"There's no limitation for Kevin," said former Rams coach Dick Vermeil, who worked with Warren when that team was in St. Louis. "I've never been around an administrative executive who was more capable of becoming a Number 1 person in any field."

Warren's family history informed and inspired his rise. His father and uncle played on the Arizona State football team in the mid-1940s that was told not to bring black players to a game at what is now known as the University of Texas-El Paso. His father, Morrison Warren Sr., fought in World War II before becoming the first black president of a college bowl game, the 1982 Fiesta Bowl in Tempe, Ariz., and later a vice mayor of Phoenix.

His mother, Margaret, worked for a year as a sharecropper when she was a teen. His family members defied institutional racism in the Southwest to produce generations of scholars, teachers and athletes.

"Warrens can kick your butt in sports," said Kevin's brother, Morrison, one of the first black scholarship athletes at Stanford in the early 1960s. "And Warrens can kick your butt in the classroom."

Warren's father attended what was then called Phoenix Junior Colored High School. He set state records in track and football. His college career was interrupted by the war, but he returned and became one of Arizona State's 50 greatest football players, as well as one of the first people of color to receive a Ph.D. in education from the school.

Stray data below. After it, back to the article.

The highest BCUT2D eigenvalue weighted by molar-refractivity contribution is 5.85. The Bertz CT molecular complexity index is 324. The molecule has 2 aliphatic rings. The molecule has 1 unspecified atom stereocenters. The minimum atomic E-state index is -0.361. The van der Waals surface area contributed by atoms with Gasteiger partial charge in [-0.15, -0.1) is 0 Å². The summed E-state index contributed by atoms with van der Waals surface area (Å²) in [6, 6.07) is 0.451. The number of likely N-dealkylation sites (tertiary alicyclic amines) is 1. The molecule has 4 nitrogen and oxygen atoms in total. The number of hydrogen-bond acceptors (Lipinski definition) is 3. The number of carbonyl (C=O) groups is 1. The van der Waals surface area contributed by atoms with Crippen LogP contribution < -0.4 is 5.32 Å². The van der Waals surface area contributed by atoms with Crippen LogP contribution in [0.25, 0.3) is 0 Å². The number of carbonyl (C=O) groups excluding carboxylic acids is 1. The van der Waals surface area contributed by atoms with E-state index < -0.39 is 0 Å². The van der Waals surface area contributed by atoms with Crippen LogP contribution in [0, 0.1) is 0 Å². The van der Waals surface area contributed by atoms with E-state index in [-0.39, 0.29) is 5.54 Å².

"Because of some issues in Arizona he couldn't get a professor's job," Warren said.

Racial issues? "Yes," Warren said.

Warren's parents were accomplished but not wealthy. His father became a principal at Booker T. Washington elementary, and worked as a lifeguard during the summer.

"Every week I read something new about him, or someone comes up to me when I'm in Arizona," Warren said. "They'll ask, 'Are you a Warren?' And they'll tell me a story.

"You think about him being a vice mayor, and the political climate at the time. President Kennedy being shot in '63, and Doctor King and Bobby Kennedy and Malcolm X. My father truly was a Renaissance person."

Early lessons